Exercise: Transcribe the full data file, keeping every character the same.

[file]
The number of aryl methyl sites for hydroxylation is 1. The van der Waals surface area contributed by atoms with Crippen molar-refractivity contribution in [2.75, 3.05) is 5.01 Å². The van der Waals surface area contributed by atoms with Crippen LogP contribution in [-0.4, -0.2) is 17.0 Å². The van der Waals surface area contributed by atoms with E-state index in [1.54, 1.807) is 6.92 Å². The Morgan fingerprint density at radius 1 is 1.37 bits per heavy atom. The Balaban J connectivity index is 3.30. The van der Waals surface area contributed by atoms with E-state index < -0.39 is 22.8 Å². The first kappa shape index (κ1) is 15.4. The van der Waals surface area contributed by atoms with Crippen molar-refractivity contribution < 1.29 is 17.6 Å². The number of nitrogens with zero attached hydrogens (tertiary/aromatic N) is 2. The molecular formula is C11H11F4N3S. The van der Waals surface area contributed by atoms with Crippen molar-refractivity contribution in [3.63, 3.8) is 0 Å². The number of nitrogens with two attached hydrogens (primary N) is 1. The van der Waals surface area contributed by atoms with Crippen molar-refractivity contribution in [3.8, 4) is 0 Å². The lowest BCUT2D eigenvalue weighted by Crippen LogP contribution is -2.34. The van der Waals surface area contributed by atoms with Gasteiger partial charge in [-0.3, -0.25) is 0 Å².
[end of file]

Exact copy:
The number of aryl methyl sites for hydroxylation is 1. The van der Waals surface area contributed by atoms with Crippen molar-refractivity contribution in [2.75, 3.05) is 5.01 Å². The van der Waals surface area contributed by atoms with Crippen LogP contribution in [-0.4, -0.2) is 17.0 Å². The van der Waals surface area contributed by atoms with E-state index in [1.54, 1.807) is 6.92 Å². The Morgan fingerprint density at radius 1 is 1.37 bits per heavy atom. The Balaban J connectivity index is 3.30. The van der Waals surface area contributed by atoms with E-state index < -0.39 is 22.8 Å². The first kappa shape index (κ1) is 15.4. The van der Waals surface area contributed by atoms with Crippen molar-refractivity contribution < 1.29 is 17.6 Å². The number of nitrogens with zero attached hydrogens (tertiary/aromatic N) is 2. The molecular formula is C11H11F4N3S. The van der Waals surface area contributed by atoms with Crippen molar-refractivity contribution in [3.63, 3.8) is 0 Å². The number of nitrogens with two attached hydrogens (primary N) is 1. The van der Waals surface area contributed by atoms with Crippen molar-refractivity contribution in [3.8, 4) is 0 Å². The lowest BCUT2D eigenvalue weighted by Crippen LogP contribution is -2.34. The van der Waals surface area contributed by atoms with Gasteiger partial charge in [-0.3, -0.25) is 0 Å².